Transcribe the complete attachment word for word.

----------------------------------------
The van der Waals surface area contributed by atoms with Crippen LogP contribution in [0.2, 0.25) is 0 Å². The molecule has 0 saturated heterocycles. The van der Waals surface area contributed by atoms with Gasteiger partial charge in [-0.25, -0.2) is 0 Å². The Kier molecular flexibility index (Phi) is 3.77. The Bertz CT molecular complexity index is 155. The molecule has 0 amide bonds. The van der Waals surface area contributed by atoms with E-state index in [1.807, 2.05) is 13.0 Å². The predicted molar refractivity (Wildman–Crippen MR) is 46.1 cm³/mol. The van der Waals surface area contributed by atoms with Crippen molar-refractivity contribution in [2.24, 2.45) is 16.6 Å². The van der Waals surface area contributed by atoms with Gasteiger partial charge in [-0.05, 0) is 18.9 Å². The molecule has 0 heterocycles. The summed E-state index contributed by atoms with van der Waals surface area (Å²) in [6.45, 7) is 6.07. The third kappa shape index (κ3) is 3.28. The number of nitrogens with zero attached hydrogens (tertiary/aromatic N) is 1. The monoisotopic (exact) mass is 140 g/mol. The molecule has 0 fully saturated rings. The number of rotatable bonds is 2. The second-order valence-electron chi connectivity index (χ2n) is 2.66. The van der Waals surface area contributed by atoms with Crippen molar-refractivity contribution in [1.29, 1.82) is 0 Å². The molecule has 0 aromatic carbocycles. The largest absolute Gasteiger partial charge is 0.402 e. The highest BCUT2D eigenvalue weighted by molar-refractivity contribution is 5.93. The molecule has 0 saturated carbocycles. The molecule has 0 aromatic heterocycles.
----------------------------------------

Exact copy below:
The van der Waals surface area contributed by atoms with Crippen LogP contribution in [0.2, 0.25) is 0 Å². The molecule has 0 saturated heterocycles. The van der Waals surface area contributed by atoms with Gasteiger partial charge in [-0.25, -0.2) is 0 Å². The Kier molecular flexibility index (Phi) is 3.77. The Bertz CT molecular complexity index is 155. The molecule has 0 amide bonds. The van der Waals surface area contributed by atoms with E-state index in [1.807, 2.05) is 13.0 Å². The predicted molar refractivity (Wildman–Crippen MR) is 46.1 cm³/mol. The van der Waals surface area contributed by atoms with Crippen molar-refractivity contribution in [2.24, 2.45) is 16.6 Å². The van der Waals surface area contributed by atoms with Gasteiger partial charge in [-0.05, 0) is 18.9 Å². The molecule has 0 heterocycles. The summed E-state index contributed by atoms with van der Waals surface area (Å²) in [6.45, 7) is 6.07. The third kappa shape index (κ3) is 3.28. The number of nitrogens with zero attached hydrogens (tertiary/aromatic N) is 1. The monoisotopic (exact) mass is 140 g/mol. The molecule has 0 fully saturated rings. The number of rotatable bonds is 2. The second-order valence-electron chi connectivity index (χ2n) is 2.66. The van der Waals surface area contributed by atoms with Crippen molar-refractivity contribution in [1.29, 1.82) is 0 Å². The molecule has 0 aromatic carbocycles. The largest absolute Gasteiger partial charge is 0.402 e. The highest BCUT2D eigenvalue weighted by molar-refractivity contribution is 5.93. The molecule has 0 saturated carbocycles. The molecule has 0 aromatic heterocycles.